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Ethical, legal and social/societal implications (ELSI) of recall-by-genotype (RbG) and genotype-driven-research (GDR) approaches: a scoping review


Recall by Genotype (RbG), Genotype-driven-recall (GDR), and Genotype-based-recall (GBR) strategies are increasingly used to conduct genomic or biobanking sub-studies that single out participants as eligible because of their specific individual genotypic information. However, existing regulatory and governance frameworks do not apply to all aspects of genotype-driven research approaches. The recall strategies disclose or withhold personal genotypic information with uncertain clinical utility. Accordingly, this scoping review aims to identify peculiar, explicit and implicit ethical, legal, and societal/social implications (ELSI) of RbG study designs. We conducted a systematic literature search of three electronic databases from November 2020 to February 2021. We investigated qualitative and quantitative research methods used to report ELSI aspects in RbG research. Congruent with other research findings, we identified a lack of qualitative research investigating the particular ELSI challenges with RbG. We included and analysed the content of twenty-five publications. We found a consensus on RbG posing significant ethical issues, dilemmas, barriers, concerns and societal challenges. However, we found that the approaches to disclosure and study-specific recall and communication strategies employed consent models and Return of Research Results (RoRR) policies varied considerably. Furthermore, we identified a high heterogeneity in perspectives of participants and experts about ELSI of study-specific RbG policies. Therefore, further fine-mapping through qualitative and empirical research is needed to draw conclusions and re-fine ELSI frameworks.


For more than 15 years, Next-Generation Sequencing (NGS), Whole-Genome-Sequencing (WGS) and Genome-Wide-Association- Studies (GWAS) powered the integration of genomic data, enabled personalised medicine approaches, and led to an increase of scientific knowledge translation from biology to the societal dimension (communicating genetic risk to the individual participant) [1,2,3]. To further analyse the vast amounts of genotypic data, targeted bottom-up approaches to select participants are gaining popularity versus conventional random sampling strategies [4,5,6,7]. Recall by Genotype (RbG), and Genotype-driven-research (GDR) strategies are bottom-up models to recall participants for genomic research and phenotyping selectively based on the presence or absence of a specific genotypic variant. Genotype-driven selection strategies pose a powerful tool for identifying causalities between genes and diseases, specifically in cases when genotypes are rare, and phenotyping of extensive sampling frames would be too costly [6, 8, 9]. Furthermore, when studying human subjects with specific genotypes, there is a higher probability of detecting underlying disease mechanisms and genetic associations, even though defining risks for the individuals among the identified variants is not easy [7, 8].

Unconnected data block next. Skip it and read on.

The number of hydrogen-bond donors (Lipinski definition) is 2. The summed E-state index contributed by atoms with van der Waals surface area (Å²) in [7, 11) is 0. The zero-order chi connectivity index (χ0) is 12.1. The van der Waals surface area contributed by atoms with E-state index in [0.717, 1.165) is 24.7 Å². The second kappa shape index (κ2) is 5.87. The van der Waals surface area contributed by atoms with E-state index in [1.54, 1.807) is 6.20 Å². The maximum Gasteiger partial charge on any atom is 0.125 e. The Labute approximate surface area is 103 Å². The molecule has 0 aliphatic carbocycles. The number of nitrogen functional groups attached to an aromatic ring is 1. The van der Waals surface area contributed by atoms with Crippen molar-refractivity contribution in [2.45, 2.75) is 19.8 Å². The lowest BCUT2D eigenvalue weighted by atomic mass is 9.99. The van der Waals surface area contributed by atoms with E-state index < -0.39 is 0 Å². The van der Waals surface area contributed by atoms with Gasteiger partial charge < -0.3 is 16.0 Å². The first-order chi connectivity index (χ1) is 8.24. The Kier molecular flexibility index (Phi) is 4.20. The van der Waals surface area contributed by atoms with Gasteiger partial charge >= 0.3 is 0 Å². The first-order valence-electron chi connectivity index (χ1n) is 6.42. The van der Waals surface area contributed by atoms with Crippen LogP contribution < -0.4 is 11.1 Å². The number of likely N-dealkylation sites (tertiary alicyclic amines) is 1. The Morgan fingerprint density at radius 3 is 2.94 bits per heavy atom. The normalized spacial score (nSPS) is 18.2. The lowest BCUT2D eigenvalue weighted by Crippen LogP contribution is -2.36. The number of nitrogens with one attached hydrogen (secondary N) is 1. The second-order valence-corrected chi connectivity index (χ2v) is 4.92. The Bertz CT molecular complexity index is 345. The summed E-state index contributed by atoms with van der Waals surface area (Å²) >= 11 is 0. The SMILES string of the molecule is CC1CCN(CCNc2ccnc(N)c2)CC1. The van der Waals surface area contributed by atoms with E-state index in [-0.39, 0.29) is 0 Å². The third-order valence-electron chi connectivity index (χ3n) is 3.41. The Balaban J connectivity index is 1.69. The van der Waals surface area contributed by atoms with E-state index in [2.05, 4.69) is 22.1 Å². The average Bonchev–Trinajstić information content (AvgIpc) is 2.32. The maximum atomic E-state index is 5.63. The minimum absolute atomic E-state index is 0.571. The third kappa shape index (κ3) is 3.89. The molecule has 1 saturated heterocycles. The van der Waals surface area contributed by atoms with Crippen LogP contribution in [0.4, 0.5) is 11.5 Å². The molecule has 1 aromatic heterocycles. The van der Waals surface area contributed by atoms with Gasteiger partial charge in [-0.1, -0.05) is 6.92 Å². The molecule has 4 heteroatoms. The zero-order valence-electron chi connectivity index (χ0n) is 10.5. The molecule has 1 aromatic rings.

Similarly, defining study policies respective to the recruitment/recall phase, the consent procedures, and the Return of Research Results (RoRR) policies is challenging as RbG approaches have not been outlined fully and are bound to the consent and context of the original or parent study [5, 10]. The RbG study design relies on dividing participants of an original large scale study into smaller groups; accordingly, a crucial balance between sample size and statistical power must be kept [1]. Moreover, the economic benefit of decreasing sample sizes for RbG is weighed against the particular ELSI considerations that arise, including the risks emerging from classification practices in genomics, biased datasets and a lack of diversity, and the risk of genetic discrimination and stigmatisation [1, 8, 11,12,13,14,15]. There is a need to have further discussions on the ethical issues involved in RbG [16].

We conducted a scoping review to identify ethical issues and debates with nuanced ELSI considerations regarding different frameworks’ scientific and societal utility to guide the complexities of RbG study design decisions. Considering that ethics goes beyond complying with current legal and regulatory requirements, we will discuss uncertainty, unaddressed issues, diverging study design considerations and missing recommendations of ELSI of RbG.

Methodology and objective

We used the scoping review methodology [17] and reported it according to PRISMA guidelines [18]. According to PRISMA guidelines, we conducted the search from November 2020 to February 2021.

Identifying the research question

The main objective of this scoping review is to identify peculiar, explicit and implicit ethical, legal, and societal/social implications (ELSI) of RbG study designs and then discuss the following review questions:

  1. 1.

    What are ethical, legal, societal or social (ELSI) aspects of RbG research?

    1. a.